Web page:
As you round the corner into the back yard, you walk along our new strawberry patch. I've had to cover them to keep the sparrows from getting everything, but even so these strawberries have mostly been wonky and stunted. The patch in the front garden is producing beautiful berries, about five a day. Nothing for jam at them moment! And that Virginia Creeper just will not die. After a white fly infestation I tried to get rid of it two years ago. It's looking healthy this year so I'm giving it a third (?) chance.

I hate the back yard when I look at the big picture, but the garden itself does well back here. The soil must be better and the stucco wall gets nice and hot for tomatoes. I think I'll try peppers here next year if I must do crop rotations.

And this is the original plot that was here when we moved in. Although unappealing to me in it's rectangularness (it's a word if you use it often enough), it actually produces well. The blue delphinium has never been as happy as it is this year.

And I didn't make it out to the alley with the camera, but the sorrel has settled in (I got three plants this year from a friend), the comfrey is doing great (to help speed up the compost), and the raspberries are just starting to turn red. Beth ate the first berry yesterday. The rain should nicely plump them up because I'm pretty irregular about watering the alley.

And that's it. How's your garden doing?


Coralee said...

soooo beautiful, Ev! Being in an apartment pretty much kills any idea of growing (the air conditioner kills anything we've tried), though even on the ground, I'm not sure I'd be much of a gardner. I can appreciate the beauty of yours though!

Farmwife said...

Thanks for the tour! Your garden is beautiful! I still have not managed to grow any flowers from seed...ever. Even last year's forgotten onion that's about to bloom was from a set!

cg said...

looks good ev, keep me posted on the calendula cream and how it turns out.

Unknown said...

Oh goodness you're having far more success than I am! I have had to change my strategy now that I realize the 'sod' is quackgrass, so that's set me back some. Still, my borage plant is blooming and it's very pretty - and I have calendula EVERYWHERE! Good thing I use it (like you) for ointments.

For the peas/corn combo - next year try sunflowers. They grow fast enough to function as supports and if you get the big mammoth kind, they are sturdy enough, too. I did a few like that last year and it worked great. Trying it this year for cucumbers.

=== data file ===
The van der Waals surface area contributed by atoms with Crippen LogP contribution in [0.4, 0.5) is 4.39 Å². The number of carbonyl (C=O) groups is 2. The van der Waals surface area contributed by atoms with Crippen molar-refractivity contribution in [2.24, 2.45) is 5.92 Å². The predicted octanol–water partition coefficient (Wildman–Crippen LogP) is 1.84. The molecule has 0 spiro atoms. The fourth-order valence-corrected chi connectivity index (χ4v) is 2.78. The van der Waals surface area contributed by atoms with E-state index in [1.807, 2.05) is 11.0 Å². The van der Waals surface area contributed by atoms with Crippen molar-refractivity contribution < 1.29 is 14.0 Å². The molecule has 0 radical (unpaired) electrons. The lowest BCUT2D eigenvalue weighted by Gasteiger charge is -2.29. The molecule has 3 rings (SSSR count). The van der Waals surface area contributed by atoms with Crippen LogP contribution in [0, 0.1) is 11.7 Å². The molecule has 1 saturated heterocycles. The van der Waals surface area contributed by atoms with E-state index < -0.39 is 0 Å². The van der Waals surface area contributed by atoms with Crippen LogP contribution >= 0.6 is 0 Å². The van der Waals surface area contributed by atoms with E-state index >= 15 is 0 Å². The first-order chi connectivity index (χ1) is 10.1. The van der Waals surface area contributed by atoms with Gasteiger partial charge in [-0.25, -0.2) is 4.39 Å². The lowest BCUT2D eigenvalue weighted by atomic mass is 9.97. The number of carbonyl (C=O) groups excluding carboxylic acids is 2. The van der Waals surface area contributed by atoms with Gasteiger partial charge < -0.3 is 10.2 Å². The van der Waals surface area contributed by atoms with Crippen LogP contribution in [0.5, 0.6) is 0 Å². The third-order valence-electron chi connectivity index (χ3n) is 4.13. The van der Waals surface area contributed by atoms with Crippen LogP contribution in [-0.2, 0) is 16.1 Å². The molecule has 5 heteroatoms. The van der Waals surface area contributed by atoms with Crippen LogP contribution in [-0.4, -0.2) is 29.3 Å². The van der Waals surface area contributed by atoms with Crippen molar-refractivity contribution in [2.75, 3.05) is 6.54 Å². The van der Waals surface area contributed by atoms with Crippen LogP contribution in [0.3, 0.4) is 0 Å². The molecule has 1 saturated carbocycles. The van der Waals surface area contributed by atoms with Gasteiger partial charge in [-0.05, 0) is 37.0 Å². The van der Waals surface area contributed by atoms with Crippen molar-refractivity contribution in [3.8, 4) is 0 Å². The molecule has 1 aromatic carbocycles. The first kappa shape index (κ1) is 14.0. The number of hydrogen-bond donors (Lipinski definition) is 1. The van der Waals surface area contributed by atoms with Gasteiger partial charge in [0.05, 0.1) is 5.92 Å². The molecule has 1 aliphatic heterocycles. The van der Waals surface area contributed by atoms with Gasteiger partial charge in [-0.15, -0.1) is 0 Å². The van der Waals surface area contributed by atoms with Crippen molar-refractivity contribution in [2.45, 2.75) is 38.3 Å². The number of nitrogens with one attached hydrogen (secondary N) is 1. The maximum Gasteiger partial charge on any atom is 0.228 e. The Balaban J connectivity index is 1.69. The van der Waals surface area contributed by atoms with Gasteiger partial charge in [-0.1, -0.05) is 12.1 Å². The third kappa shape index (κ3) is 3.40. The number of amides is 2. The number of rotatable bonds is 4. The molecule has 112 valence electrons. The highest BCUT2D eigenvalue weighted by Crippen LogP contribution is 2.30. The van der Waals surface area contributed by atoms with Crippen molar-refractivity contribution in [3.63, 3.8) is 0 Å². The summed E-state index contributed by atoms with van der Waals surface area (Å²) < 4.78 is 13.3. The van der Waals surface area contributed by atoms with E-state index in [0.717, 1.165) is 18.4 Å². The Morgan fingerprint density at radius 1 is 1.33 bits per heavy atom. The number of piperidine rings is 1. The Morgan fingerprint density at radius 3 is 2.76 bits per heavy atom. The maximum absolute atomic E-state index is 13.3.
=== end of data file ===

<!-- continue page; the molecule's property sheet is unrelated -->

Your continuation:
I was out planting today - I'm telling myself that I've got a 'fall garden' this year. Better late than never, right? :)

Patty-Jean from LittleQuiver said...

Thank-you for the lovely tour! Very impressive, I really see the "permaculture" taking wonderful shape on your property!

We've been enjoying the carrots and beats that we've taken out to help space them. As well as snap peas (or mange-toutes, as we call them) lettuce, beet tops in salads and steamed with some vinegar, and bbq'ed onions and garlic.

Oh I adore poppies - and look forward to the day we have a home of our own and perhaps property to plant hundreds of them. Do you harvest the seeds? I love poppy seeds and I know most folk around here grow poppies purely for the beauty. So I'm curious about the harvest part!?

Evelyn in Canada said...

AJC: Thanks for the sunflower tip. I'll maybe try that next year. I used to hate dealing with the woody stalks in the fall, but did you know they can be burnt as firewood? Now I'll pass them on to people with firepits.

CG: I will let you know. I'm very anxious to try it because my hands and feet are currently alive with throbbing nerve endings. I hope the cream is something that actually helps.

Coralee: I suspect that with your current interests, by the time you move into your first house you'll slowly grow into a love of gardening too. I'm willing to eat my tiny wool hat if I'm wrong though!

Farmwife: No seedlings of your own? Not even with your new greenhouse? I'm not at all expert at it, but they always do okay in the end. Try a few next year. There's very little to lose really.

Patty-Jean: I just leave some heads on the poppies to dry in the sun and then shake them into a container. I don't dry them any further - just eat or reseed. I never really save more than 1 cup for eating because I tire of the dying stalks and rip most of them out to make room for the other expanding greenery. If I had more space, maybe I'd grow full rows for eating, but alas I'm just an urban dweller with a typical lot.